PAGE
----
for this? It seems you are indexing by number anyway so why not use an
Array?

Kind regards

robert


#5

The reason that I am trying to use methods/attributes to store the
information rather than an array is because this model is used to create
a batch update form in a Rails project. If one of the updates fails
then I want to display the errors on the form next to the relevant
fields. For this to work, I will need to use the error_messages_for
helper to which I need to pass the attribute.

Am I approaching this in the correct manner?


#6

On Sun, Apr 26, 2009 at 3:30 PM, Robert K.
removed_email_address@domain.invalid wrote:

On 26.04.2009 19:40, Tim C. wrote:

My code currently looks like this:
class BatchExternalBooking
def method_missing(method_sym, args)
if method_sym.to_s =~ /^message_thread_([0-9]
)=?(\w*)?$/
BatchExternalBooking.instance_eval “attr_accessor
:message_thread_#{$1}”

You might rather want to use class_eval here.

No instance_eval works just as well for sending attr_accessor to a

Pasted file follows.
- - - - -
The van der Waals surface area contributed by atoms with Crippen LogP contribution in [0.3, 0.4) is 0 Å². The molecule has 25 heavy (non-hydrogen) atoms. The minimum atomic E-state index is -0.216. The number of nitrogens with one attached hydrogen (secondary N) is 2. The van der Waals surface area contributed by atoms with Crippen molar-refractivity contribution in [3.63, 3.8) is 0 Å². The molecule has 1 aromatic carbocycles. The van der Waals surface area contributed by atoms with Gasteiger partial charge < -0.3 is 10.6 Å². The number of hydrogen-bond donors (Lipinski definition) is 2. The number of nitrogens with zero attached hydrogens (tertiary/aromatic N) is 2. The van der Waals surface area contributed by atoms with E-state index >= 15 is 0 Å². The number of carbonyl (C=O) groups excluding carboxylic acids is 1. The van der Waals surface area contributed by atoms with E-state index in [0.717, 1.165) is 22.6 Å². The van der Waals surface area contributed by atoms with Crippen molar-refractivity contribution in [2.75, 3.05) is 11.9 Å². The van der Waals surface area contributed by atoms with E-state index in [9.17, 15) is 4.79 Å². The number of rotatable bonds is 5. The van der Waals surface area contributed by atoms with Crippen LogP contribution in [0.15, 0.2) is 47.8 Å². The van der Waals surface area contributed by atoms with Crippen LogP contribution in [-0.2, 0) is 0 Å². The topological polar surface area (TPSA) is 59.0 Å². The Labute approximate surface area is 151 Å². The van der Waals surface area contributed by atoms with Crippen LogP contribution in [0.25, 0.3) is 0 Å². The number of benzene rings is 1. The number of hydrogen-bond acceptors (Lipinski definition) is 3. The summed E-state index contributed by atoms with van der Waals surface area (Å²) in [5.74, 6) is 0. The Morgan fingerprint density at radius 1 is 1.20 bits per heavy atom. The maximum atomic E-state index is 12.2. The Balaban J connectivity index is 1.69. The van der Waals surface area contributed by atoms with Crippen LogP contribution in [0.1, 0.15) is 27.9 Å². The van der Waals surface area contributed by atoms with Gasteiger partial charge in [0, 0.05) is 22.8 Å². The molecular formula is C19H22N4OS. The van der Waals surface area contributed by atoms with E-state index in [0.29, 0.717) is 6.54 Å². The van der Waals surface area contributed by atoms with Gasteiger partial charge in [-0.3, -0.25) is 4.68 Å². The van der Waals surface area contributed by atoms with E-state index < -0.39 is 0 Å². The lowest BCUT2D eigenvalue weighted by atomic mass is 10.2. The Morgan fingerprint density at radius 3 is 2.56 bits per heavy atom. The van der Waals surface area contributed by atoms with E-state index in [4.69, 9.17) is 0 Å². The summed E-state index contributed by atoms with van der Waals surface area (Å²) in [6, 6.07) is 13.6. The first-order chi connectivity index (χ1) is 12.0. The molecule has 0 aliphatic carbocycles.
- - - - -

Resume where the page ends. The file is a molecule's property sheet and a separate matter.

class/module. The only difference with class_eval is when using def to
define a method.

Both do the evaluation in the context of the receive but class_eval
sets the current class to the receiver.

Class.class_eval(“def foo;end”) defines an instance method while
Class.instance_eval(“def foo;end”) defines a class method.

This seems a bit less odd when you consider that a class method is
just a singleton method on the class (albeit one which can be
inherited by subclasses).

Also, as Robert pointed out already, using $1 only once and storing the
value in a local variable is safer because it can be changed by any method
you invoke.

 self.send("message_thread_#{$1}=", $2)

That’s not true either. The $n variables are frame local, in a given
invocation frame they will only change when another regex match is
done in the same invocation. The bug here is that this line should
have been

   self.send("message_thread_#{$1}=", *args)  # or args.first if you 

must.

Since the regexp only had a single capture, $2 is always nil, so even
though the newly created setter is geting called, it’s setting the
instance variable to nil.


Rick DeNatale

Blog: http://talklikeaduck.denhaven2.com/
Twitter: http://twitter.com/RickDeNatale
WWR: http://www.workingwithrails.com/person/9021-rick-denatale
LinkedIn: http://www.linkedin.com/in/rickdenatale


#7

On 26.04.2009 21:55, Rick DeNatale wrote:

You might rather want to use class_eval here.

No instance_eval works just as well for sending attr_accessor to a
class/module. The only difference with class_eval is when using def to